Icebreakers – Do they really?


Icebreakers – Do They Really?

How many courses have you as trainers sat in on or taken part in?  Lots? Yeah me too, and they always start with the obligatory round robin of ‘getting to know you’ type introductions where people tell you who they are, where they have come from, who they work for (bored yet?) and finally the ‘ever so interesting, but toe curling ‘interesting fact’.

Ah yes, the latter is simply an exercise in itself, a challenge you might say.  Who can come up with the most outrageously interesting thing to impress their fellow colleagues for the day, and often it is just for the one day and it so happens to be the day that you are leading them all in a training course.


So to kick us off Jayne (blushing, with a slight nervous laugh) from Cheshire/Accounts Payable (delete as appropriate) is so proud as she has just become a grandmother.  Harmless enough I suppose, but then everyone in the room has just thought “I can do better than that’.  Gavin steps up, he works in I.T./from Bristol and he is also very proud as he is a collector of Dr Who memorabilia, hmm getting interesting, probably sleeps with a dalek in his room, cost him a mortgage blah blah, and so it goes on, with every intro getting more and more ‘interesting’.  By the time you get to Carolyn who is either 1. Dreading this as she hates speaking publicly or 2. Champing at the bit, as her fact is soooo interesting she is almost bursting to divulge things, have well and truly warmed up with polite laughter, the odd hoot and general merriment.  Of course Carolyn can either make or break this lovely atmosphere, it can go two ways, she is either a collector of NASA archive, having been somehow related to Buzz Aldrin or she keeps a lot of cats in her basement, that have, over the years mysteriously disappeared from neighbourhoods, only to end their days being used as juggling practice.  Set alight.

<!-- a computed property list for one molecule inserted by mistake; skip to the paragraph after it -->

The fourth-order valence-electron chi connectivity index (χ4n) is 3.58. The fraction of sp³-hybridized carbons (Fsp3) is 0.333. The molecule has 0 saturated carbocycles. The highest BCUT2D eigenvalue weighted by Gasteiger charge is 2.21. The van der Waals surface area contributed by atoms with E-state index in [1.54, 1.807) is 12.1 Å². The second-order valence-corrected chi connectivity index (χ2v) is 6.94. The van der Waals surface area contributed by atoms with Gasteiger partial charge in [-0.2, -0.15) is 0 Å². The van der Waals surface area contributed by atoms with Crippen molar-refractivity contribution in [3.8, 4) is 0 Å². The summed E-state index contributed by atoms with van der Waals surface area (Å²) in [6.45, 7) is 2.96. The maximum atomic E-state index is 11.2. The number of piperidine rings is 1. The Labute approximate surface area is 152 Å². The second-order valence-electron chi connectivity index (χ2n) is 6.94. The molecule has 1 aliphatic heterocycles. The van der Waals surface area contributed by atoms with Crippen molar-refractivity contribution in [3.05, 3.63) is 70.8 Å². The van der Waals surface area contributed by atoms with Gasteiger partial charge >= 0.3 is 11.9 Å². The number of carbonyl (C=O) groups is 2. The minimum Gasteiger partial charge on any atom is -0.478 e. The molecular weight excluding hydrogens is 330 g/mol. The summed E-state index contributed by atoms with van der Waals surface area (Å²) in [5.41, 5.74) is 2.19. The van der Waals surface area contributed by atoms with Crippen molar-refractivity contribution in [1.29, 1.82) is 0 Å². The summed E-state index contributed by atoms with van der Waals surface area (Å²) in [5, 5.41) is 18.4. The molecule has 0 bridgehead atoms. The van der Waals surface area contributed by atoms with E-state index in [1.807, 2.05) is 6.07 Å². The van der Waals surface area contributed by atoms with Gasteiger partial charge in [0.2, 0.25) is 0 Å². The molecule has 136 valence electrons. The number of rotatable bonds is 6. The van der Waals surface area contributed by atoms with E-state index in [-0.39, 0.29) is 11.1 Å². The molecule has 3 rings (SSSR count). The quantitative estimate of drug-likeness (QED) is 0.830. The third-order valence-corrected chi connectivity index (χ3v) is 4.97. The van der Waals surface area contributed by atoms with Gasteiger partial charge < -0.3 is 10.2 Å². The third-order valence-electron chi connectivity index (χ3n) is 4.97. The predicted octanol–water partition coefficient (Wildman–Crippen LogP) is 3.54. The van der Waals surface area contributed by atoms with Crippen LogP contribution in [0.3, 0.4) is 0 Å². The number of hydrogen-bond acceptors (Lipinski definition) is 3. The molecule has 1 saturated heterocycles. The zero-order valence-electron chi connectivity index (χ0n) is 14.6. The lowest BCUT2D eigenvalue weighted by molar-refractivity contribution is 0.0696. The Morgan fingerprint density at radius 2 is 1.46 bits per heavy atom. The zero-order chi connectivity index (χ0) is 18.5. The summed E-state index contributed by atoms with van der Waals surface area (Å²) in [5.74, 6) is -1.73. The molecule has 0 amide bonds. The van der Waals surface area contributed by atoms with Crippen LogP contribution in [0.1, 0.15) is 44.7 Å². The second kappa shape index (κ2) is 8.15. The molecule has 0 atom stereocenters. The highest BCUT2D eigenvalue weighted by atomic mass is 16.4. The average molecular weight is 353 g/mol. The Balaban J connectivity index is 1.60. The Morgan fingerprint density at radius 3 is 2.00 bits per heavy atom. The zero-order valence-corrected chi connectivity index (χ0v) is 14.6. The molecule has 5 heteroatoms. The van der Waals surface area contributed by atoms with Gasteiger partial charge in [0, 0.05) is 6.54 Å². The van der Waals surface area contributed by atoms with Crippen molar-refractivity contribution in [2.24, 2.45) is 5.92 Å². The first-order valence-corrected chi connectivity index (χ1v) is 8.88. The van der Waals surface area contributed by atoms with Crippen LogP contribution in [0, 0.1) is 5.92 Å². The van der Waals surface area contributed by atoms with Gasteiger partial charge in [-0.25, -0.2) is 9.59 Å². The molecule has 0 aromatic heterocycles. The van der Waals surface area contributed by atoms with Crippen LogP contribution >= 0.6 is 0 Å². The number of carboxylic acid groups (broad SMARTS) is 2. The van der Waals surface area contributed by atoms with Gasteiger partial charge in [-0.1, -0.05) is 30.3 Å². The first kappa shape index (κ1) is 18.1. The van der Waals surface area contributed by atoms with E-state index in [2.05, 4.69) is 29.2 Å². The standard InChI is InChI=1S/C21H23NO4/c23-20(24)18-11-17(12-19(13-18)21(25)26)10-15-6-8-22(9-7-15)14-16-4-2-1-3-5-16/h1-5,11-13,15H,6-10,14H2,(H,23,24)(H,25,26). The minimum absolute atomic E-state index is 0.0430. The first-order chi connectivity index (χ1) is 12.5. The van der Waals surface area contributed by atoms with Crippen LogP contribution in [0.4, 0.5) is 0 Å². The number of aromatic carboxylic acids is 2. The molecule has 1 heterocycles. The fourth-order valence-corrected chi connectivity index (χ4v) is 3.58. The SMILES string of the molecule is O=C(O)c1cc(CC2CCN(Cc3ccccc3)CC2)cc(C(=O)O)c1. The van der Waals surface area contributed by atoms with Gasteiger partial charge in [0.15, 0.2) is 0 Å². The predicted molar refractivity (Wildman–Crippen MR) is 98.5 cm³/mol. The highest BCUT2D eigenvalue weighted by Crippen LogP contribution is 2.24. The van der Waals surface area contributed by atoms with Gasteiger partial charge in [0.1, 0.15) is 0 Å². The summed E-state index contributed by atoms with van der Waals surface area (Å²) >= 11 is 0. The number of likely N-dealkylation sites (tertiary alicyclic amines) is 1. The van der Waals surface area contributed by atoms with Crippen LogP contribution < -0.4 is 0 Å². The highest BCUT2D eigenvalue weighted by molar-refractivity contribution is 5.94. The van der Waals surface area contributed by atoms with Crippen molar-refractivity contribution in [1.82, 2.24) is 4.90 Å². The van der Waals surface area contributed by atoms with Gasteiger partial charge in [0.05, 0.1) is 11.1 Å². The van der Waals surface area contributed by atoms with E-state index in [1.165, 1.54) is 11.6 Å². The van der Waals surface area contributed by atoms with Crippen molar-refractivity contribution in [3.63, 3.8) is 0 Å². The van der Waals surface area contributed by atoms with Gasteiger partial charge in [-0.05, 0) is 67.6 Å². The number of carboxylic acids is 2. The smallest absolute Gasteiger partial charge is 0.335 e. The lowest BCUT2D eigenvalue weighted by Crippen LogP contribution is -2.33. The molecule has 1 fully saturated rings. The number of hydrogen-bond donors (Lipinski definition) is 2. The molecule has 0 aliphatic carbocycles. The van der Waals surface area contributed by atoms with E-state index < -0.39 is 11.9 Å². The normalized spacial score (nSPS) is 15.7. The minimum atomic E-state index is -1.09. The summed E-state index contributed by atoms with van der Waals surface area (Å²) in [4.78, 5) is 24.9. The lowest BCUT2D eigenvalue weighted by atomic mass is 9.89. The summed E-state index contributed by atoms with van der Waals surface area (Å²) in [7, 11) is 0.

Once the intros are done, and you have recovered your composure, you feel the urge to do a little intro too.  I keep this very short, preferring to send a biog if requested, you see people only want to know you are credible they do not want war and peace or the interesting fact from you.  They are not your friends they are there for the training.

Then comes the icebreaker.  I have in my time as a delegate juggled beanbags (not cats thankfully), thrown coloured balls, built things with Lego, stickle bricks (ahh stickle bricks, much tastier than Lego) and coloured blocks and even made things with food.  In fact when I do an icebreaker I have used food quite a lot.  Marshmallows and spaghetti boxes are particular favourite, ends up being like a fondue but with no dip, well there is the coffee, but I digress.   Every time I have been on a course I have felt myself inwardly cringe when it comes to the icebreaker, yet when I am training I find myself looking forward to them.  I could not help think, is this common? Delegates are pretty savvy and no what to expect, so the icebreaker cometh, it does its thing and on we go.  Really though, who does it benefit? Does it really warm things up? Or does it simply serve to make the trainer feel more comfortable and help to get over the first five-minute nerves? I am torn, I have run courses as experiments without an icebreaker, just cracking straight on with things and it does tend to work.  On a recent Presentation Skills programme I simply walked into the room, told everyone to get on their feet, passed around a presenter clicker and started a game of PowerPoint Karaoke, to illustrate thinking on your feet and spontaneity.  It worked rather well actually, even though they had no chance to introduce themselves, and if they did then it was during the later exercises and over coffee.  As it did no harm, I felt reassured that actually the course had not suffered, the delegates missed nothing vital and it meant I had gained a bit of time being able to crack straight on with the subject matter.  As we went through the day there was time to get to know people and do the engagement stuff, which is vital, but the icebreaker wasn’t needed.